Here is Bryan’s post, here is one bit:
Taking quality of life into account, how many life-years has the reaction to COVID destroyed?…
Upshot: The total cost of all COVID prevention has very likely exceeded the total benefit of all COVID prevention.
I don’t agree with Bryan’s numbers, but the more important point is one of logic. The higher the costs of reaction to Covid, the stronger the case for subsidizing vaccines, therapeutics, and other corrective measures. Would you accept this Bryan? You have numerous posts about risk overreaction, but not one (if I recall correctly) calling for such subsidies. Furthermore we just did some of those subsidies, through Operation Warp Speed, and they worked and they will fix the relevant incentives and lead to a resumption of normal life. So the “subsidies will prove counterproductive” argument doesn’t seem strong here. The subsidies are the (much) quicker path back to what you desire.
A second question is whether moral suasion — “don’t overreact to Covid!” — is likely to prove effective. As I’ve already linked to, risk explains mobility reductions far more than do lockdown policies. Or consider Sweden, which had a relatively non-panicky Covid messaging, no matter what you think of their substantive policies. Sweden didn’t do any better on the gdp front, and the country had pretty typical adverse mobility reactions. (NB: These are the data that you don’t see the “overreaction” critics engage with — at all. And there is more where this came from.)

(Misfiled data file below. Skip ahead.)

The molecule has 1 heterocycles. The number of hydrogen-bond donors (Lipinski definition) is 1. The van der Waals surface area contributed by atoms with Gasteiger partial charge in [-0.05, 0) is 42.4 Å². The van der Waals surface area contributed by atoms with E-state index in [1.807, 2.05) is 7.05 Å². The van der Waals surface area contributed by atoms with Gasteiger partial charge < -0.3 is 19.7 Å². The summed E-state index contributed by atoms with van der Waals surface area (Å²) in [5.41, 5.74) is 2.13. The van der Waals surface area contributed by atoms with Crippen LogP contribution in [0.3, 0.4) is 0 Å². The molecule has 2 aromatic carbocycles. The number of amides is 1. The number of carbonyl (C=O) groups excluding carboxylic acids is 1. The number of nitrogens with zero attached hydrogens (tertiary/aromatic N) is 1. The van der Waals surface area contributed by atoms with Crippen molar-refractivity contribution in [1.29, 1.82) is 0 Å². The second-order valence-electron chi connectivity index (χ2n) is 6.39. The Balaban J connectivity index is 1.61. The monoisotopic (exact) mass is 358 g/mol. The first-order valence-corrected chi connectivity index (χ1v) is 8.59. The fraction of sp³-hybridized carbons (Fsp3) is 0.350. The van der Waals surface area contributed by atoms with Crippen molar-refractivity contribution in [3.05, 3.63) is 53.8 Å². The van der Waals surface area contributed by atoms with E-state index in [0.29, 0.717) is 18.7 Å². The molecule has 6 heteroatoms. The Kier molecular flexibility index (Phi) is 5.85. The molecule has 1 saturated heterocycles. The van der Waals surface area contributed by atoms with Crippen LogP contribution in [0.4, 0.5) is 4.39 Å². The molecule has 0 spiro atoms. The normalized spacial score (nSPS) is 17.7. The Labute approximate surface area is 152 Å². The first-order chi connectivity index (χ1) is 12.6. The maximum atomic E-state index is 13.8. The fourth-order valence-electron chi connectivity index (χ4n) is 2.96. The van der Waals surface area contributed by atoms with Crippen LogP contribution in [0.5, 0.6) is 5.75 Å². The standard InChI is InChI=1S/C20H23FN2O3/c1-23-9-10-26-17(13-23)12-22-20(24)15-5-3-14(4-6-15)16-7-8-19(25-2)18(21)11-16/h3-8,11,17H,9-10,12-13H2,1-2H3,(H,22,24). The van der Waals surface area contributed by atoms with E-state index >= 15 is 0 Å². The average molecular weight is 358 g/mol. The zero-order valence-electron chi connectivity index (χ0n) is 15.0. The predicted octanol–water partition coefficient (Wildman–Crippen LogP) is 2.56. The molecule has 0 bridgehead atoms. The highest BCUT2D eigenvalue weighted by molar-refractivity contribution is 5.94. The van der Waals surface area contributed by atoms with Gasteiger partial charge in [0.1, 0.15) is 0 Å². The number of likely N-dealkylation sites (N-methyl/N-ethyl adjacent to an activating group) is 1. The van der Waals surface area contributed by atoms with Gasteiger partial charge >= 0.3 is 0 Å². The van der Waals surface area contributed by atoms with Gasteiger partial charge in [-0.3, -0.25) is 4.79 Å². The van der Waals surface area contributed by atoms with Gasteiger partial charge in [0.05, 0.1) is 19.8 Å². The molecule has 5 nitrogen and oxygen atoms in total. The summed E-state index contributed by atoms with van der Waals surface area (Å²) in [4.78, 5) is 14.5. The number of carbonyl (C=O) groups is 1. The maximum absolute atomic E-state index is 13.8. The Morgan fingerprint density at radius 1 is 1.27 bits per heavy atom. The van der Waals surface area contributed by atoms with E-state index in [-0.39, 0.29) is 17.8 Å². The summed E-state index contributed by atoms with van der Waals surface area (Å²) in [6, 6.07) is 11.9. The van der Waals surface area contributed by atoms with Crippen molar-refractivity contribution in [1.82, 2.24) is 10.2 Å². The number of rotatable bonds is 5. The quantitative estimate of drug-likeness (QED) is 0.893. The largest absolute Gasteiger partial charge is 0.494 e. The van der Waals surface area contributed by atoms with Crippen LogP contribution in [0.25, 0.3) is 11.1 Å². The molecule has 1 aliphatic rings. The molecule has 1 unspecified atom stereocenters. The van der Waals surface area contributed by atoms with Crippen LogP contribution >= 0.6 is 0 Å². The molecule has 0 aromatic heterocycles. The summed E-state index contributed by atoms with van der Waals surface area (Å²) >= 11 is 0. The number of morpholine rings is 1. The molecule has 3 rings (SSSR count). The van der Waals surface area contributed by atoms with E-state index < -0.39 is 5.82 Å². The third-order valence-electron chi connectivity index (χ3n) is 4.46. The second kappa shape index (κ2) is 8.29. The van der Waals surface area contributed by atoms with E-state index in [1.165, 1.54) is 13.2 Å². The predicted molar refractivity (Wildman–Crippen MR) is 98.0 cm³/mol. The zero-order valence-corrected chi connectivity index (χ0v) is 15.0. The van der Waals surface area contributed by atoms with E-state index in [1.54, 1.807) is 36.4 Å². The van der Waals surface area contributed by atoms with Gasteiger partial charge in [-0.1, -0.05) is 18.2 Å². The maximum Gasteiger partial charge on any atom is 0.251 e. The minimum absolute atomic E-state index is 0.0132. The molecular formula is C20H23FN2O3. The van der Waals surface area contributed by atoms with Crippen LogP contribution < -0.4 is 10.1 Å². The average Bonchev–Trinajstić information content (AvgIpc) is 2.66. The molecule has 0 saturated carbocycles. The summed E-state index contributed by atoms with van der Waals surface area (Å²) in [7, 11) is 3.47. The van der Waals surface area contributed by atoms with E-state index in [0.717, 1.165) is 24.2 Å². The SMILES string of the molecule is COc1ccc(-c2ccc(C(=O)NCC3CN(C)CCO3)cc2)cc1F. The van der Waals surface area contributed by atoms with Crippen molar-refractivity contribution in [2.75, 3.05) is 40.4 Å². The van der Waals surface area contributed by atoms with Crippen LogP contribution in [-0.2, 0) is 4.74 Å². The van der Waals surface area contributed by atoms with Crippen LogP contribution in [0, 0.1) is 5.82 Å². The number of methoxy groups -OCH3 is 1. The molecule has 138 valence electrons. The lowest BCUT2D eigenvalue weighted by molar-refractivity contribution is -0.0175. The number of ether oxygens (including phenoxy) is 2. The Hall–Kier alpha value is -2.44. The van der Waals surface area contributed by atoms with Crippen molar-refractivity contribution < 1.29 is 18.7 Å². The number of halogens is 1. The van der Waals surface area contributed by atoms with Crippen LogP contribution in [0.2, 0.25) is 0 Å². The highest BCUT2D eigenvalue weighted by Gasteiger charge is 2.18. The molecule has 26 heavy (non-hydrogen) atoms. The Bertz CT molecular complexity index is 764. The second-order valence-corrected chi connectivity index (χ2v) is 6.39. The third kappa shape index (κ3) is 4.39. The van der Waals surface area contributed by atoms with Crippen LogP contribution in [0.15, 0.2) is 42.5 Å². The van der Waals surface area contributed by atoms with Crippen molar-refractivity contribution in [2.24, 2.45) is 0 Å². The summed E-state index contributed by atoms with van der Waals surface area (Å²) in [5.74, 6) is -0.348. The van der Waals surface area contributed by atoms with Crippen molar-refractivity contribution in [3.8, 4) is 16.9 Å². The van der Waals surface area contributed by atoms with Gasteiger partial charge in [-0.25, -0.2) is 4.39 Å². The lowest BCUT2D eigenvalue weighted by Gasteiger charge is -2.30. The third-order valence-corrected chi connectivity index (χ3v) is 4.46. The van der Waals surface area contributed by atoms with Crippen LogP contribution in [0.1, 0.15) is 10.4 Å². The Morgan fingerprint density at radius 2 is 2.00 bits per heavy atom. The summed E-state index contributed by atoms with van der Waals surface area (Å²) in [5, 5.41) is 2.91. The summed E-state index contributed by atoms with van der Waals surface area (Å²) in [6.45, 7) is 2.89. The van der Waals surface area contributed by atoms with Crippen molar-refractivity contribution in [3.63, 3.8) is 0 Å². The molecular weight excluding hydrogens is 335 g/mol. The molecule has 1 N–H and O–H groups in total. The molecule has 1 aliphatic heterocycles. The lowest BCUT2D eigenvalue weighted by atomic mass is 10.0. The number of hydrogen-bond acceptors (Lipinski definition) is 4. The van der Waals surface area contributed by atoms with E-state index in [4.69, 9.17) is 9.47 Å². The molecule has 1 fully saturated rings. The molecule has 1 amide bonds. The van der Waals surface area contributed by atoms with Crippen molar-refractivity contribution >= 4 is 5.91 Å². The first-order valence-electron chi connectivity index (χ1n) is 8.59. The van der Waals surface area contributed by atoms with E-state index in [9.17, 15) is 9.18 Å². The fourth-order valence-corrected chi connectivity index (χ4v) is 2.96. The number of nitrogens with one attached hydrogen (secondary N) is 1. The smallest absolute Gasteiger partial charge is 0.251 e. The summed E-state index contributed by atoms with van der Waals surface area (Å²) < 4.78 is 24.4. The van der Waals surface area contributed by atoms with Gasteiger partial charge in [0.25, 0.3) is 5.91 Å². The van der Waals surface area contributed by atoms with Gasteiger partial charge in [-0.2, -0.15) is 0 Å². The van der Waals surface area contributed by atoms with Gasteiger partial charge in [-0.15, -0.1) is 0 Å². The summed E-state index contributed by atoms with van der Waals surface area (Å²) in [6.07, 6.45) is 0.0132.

How about Brazil? While they did some local lockdowns, they have a denialist president, a weak overall response, and a population used to a high degree of risk. The country still saw a gdp plunge and lots of collateral damage. You might ponder this graph, causality is tricky and the “at what margin” question is trickier yet, but it certainly does not support what Bryan is claiming about the relevant trade-offs.
I keep on hearing this point again and again, about overreaction. What kinds of reaction are you expecting or viewing as feasible and attainable? If overreacting is indeed a public bad, why think you can talk people down out of it? How much do you think you can talk them out of it? What if someone suggested that we try to talk people out of their irrational voting patterns, as analyzed by Bryan’s The Myth of the Rational Voter? How sanguine would he be about that enterprise? I believe he instead stressed changes in relative prices.
And this is the huge flaw behind so much of the discourse about the “costs of lockdowns” — they can cite the stupidity of closing the parks in March, yes, but they don’t and indeed can’t tell you how most of those costs were to be avoided, given how the public reacts to risk.
If we instead look to the relevant changes in relative prices, that means subsidies for vaccines and tests, most of all through advance market commitments, but not only. And a full-scale commitment to implementing testing and masks and therapeutics.
The more you push home points about overreaction, the more you ought to favor these subsidies. Libertarians out there, do you? This chicken has come home to roost, so please fess up and give the right answer here. Do you favor these subsidies, not just murmured into your closet at night but in plain black and white for the world to read? Moral suasion against risk overreaction is a red herring, fine enough for cutting back on one part of the problem by maybe a few percentage points, but serving mainly to distract from the very real economic questions at hand and the need to admit that one’s libertarian ideology doesn’t fit around this problem as nicely as one might wish.